LYNDON, Kan. — A former city utilities administrator accused of killing his estranged wife and three other family members in Kansas had encouraged his spouse to have a sexual relationship with a Texas woman but also was an abusive husband, the murdered wife’s lover testified Wednesday in his capital murder trial.

Prosecutors called Sunny Reese, of Weatherford, Texas, as a witness against James Kraig Kahler, who’s charged in the shootings of his estranged wife, their two teenage daughters and his wife’s grandmother. He could face the death penalty if convicted of the slayings, which occurred the weekend after Thanksgiving 2009 in the grandmother’s home just outside Burlingame, a town of some 930 residents about 20 miles south of Topeka.

James Kraig Kahler

Defense attorneys contend that Kahler snapped mentally because his wife was having an affair with Reese and was pursuing a divorce. Kahler, 48, was utilities director in Weatherford, Texas, before becoming water department director in Columbia, Mo., in 2008, though he lived outside Topeka at the time of the killings.

But Reese testified that Kahler, who often went by his middle name, consented to her sexual relationship with his wife, Karen, before it began in 2008. She testified that he once gave the two women roses at the same time.

“Kraig knew for the get-go and was very accepting,” Reese testified. Later, she told jurors, “He agreed to everything. He was very pleased.”

Reese also has been subpoenaed as a witness by Kahler’s attorneys and could testify again when the defense presents its case. Kahler’s attorneys describe him as mentally ill for months before the shootings, suffering from hallucinations and becoming unable to function at work. The killings occurred several months after he lost his job in Columbia, Mo.

Most of the questions Wednesday in Osage County District Court about the two women’s relationship came from defense attorney Thomas Haney, who noted that Reese sent Karen Kahler an email in January 2009 about “how to divorce a narcissist.” Haney also had Reese read to jurors a text message she sent to Kahler around that time, telling him, “She doesn’t love you, Kraig, not like you think she does.”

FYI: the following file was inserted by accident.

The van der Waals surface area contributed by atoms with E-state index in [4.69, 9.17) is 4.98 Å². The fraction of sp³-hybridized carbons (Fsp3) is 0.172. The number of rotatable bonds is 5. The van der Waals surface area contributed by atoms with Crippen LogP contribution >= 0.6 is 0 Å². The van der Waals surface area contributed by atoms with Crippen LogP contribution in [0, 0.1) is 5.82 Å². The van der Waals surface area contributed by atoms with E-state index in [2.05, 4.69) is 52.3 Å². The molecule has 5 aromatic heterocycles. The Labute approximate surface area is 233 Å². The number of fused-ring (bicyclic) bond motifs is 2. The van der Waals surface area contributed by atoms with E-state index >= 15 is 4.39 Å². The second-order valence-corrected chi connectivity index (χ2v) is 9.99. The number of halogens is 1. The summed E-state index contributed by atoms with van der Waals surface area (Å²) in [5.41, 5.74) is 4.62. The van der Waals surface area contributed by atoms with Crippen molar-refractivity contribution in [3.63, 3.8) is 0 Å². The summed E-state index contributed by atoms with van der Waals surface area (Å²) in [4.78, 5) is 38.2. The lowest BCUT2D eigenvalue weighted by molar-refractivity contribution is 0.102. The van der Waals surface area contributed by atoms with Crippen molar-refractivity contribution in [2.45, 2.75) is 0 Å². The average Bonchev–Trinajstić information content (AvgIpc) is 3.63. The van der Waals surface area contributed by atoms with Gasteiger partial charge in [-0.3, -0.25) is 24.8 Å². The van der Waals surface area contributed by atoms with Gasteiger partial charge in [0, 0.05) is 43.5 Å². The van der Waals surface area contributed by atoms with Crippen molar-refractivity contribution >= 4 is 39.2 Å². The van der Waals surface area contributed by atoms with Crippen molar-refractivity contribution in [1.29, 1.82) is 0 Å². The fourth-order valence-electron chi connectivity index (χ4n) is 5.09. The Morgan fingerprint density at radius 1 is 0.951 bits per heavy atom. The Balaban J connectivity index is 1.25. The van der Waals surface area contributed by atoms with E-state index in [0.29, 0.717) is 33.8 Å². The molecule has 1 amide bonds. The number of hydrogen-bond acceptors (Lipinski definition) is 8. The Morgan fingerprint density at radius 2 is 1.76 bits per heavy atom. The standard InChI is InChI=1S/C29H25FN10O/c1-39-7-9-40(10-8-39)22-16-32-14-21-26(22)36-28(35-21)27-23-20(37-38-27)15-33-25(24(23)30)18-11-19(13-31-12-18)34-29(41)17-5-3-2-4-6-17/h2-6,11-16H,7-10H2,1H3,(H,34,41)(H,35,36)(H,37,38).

As for Kahler consenting to the lesbian affair, Haney said, “To keep his marriage alive, he was willing to consent to a sexual relationship between her and you.”

Haney has repeatedly described the defendant as a loving father and husband. But Reese called the Kahler marriage “a very abusive relationship,” saying she’d heard of screaming matches between them. But Reese acknowledged during questioning by Haney that she’d not witnessed incidents herself but based her comments on what Karen Kahler had told her.

“I wanted to protect her,” Reese testified. “I thought I could.”

The victims of the shootings were: Karen Kahler, 44; her grandmother, Dorothy Wight, 89, and the Kahlers’ daughters, Emily, 18, and Lauren, 16. Emily died in the home, and the other three victims were transported to a Topeka hospital before dying.

The Kahlers also had a son, Sean, now 12, who was at the scene of the shootings but fled without being physically injured. He testified Monday, the trial’s first day, that he saw his father shoot his mother.

Law enforcement and emergency medical personnel have said that Wight and Lauren Kahler also identified Kraig Kahler as the gunman before they died. Prosecutors have spent much of their time presenting physical evidence tying him to the shootings.

Prosecutors played a recording for jurors Wednesday of an emergency call, triggered by an alarm to a private security and medical emergency monitoring system Wight had in her home. The recording, improved by a law enforcement technician, featured a young woman screaming, “Somebody’s going to kill us!” and, in answer to an operator’s statement, “He’s in the home!”

Reese identified the voice as Lauren Kahler’s and bowed her head as she listened to the half-minute recording, shaking at times. Reese appeared nervous throughout her testimony and was often wide-eyed.

But Reese testified that Kahler wanted to bring her into his sexual relations with his wife, proposing it in a text message as the lesbian relationship started.

Karen Kahler’s divorce attorney testified Tuesday that she had told him Kahler had proposed such an arrangement. The attorney, Dan Pingelton, of Columbia, said Karen Kahler told him that her husband had brought the two women together, but Reese said they’d known each other since 2006 from working as fitness trainers at a Weatherford, Texas, gym.

Haney noted that no one has produced a copy of a text message from Kahler to Reese, seeking a sexual relationship with the two women.

Haney asked Reese, “You don’t have anything other than your testimony today that Kraig Kahler suggested a threesome?”

Reese replied, “No sir. It’s my word.”

—  John Wright